The May 2020 murder of George Floyd brought the U.S. into an era of racial reckoning. The tragedy, in which an unarmed Black man was killed in broad daylight by a white police officer, sparked global outrage and in the U.S., put racial inequity at the center of the national conversation.
From slavery to the Jim Crow era, the United States has a centuries-long history of government-sanctioned racism. While such laws have been long since repealed, their legacies loom large and have shaped much of the racial inequity evident in the United States to this day. Here is a look at the most important moments of the civil rights movement.
With far fewer opportunities than white Americans have generally had to build intergenerational wealth through education, homeownership, and employment, Black Americans today are more than twice as likely as their white counterparts to live below the poverty line. Additionally, the typical Black household earns just 63 cents for every dollar a typical white household earns, and African American workers are also more than twice as likely to be unemployed as white workers.
While disparities such as these span the country, they are far more pronounced in certain areas. Using data from the U.S. Census Bureau, 24/7 Wall St. created an index to measure socioeconomic disparities between Black and white Americans to identify the worst states for Black Americans. We built the index specifically to emphasize gaps between whites and Blacks rather than overall conditions.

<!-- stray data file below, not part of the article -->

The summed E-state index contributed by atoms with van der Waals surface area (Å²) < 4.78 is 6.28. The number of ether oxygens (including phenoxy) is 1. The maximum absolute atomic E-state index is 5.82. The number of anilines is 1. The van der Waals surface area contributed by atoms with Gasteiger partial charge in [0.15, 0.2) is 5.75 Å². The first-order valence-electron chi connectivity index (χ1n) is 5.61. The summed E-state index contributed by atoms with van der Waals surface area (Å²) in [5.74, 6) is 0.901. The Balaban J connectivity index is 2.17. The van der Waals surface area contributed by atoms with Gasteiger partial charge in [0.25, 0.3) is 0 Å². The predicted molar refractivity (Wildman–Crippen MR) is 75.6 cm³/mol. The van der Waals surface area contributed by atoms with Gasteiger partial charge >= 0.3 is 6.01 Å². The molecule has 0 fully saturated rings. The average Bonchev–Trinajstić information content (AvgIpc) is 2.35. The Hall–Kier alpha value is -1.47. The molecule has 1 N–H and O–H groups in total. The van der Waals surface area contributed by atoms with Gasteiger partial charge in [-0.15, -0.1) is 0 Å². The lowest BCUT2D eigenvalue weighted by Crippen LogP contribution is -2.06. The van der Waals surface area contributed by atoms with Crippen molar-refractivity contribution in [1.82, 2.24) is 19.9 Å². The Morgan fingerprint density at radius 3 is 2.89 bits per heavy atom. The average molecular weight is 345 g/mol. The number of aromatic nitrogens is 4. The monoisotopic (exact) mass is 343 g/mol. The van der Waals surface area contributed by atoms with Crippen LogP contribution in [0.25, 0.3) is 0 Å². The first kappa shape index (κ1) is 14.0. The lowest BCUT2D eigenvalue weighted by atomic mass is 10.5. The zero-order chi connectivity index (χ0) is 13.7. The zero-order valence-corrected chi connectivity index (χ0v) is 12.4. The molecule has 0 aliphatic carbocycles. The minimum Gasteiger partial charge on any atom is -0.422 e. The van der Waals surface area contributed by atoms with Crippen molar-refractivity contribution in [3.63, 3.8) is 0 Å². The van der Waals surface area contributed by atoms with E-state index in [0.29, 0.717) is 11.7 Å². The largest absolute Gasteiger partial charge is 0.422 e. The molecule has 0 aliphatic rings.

States in the Deep South historically had the worst institutional racism in the United States – from slavery to disenfranchisement, segregation, and overt descrimination from the Reconstruction Era into the 20th century. Still, while many Southern states have large socioeconomic disparities along racial lines, the worst racial inequality in the U.S. can be found in the Midwest.
Millions of Black Americans migrated from the South to industrial Midwestern and Northeastern cities in the early to mid-20th century. While these places offered greater economic opportunities for Black Americans, they also came with their own sets of harmful racist policies. These included practices such as redlining, which excluded Black homeownership in certain neighborhoods and reinforced segregation. Today, seven of the 10 worst states for Black Americans are in the Midwest, and the remaining three are in the Northeast. Here is a look at the most segregated cities in America.
To determine the worst states for Black Americans, 24/7 Wall St. created an index consisting of eight measures to assess race-based gaps in socioeconomic outcomes. Six of the measures – median household income, poverty, adult high school and bachelor’s degree attainment, homeownership, and unemployment rates – are based on five-year estimates from the U.S. Census Bureau’s 2019 American Community. The seventh measure, prisoners under the jurisdiction of state or federal correctional authorities by race per 100,000 residents, is based on Bureau of Justice Statistics data that is current as of Jan. 31, 2020. The eighth measure, age-adjusted mortality rate by race, is based on data from 2018 to 2020 from the Centers for Disease Control and Prevention.
For each measure, we constructed an index from the gaps between Black and white Americans. The index was standardized using min-max normalization. We also included the population of Black, non-Hispanic-or-Latino Americans as a percentage of the total population in the index at full weight. Data on population by race came from the ACS.
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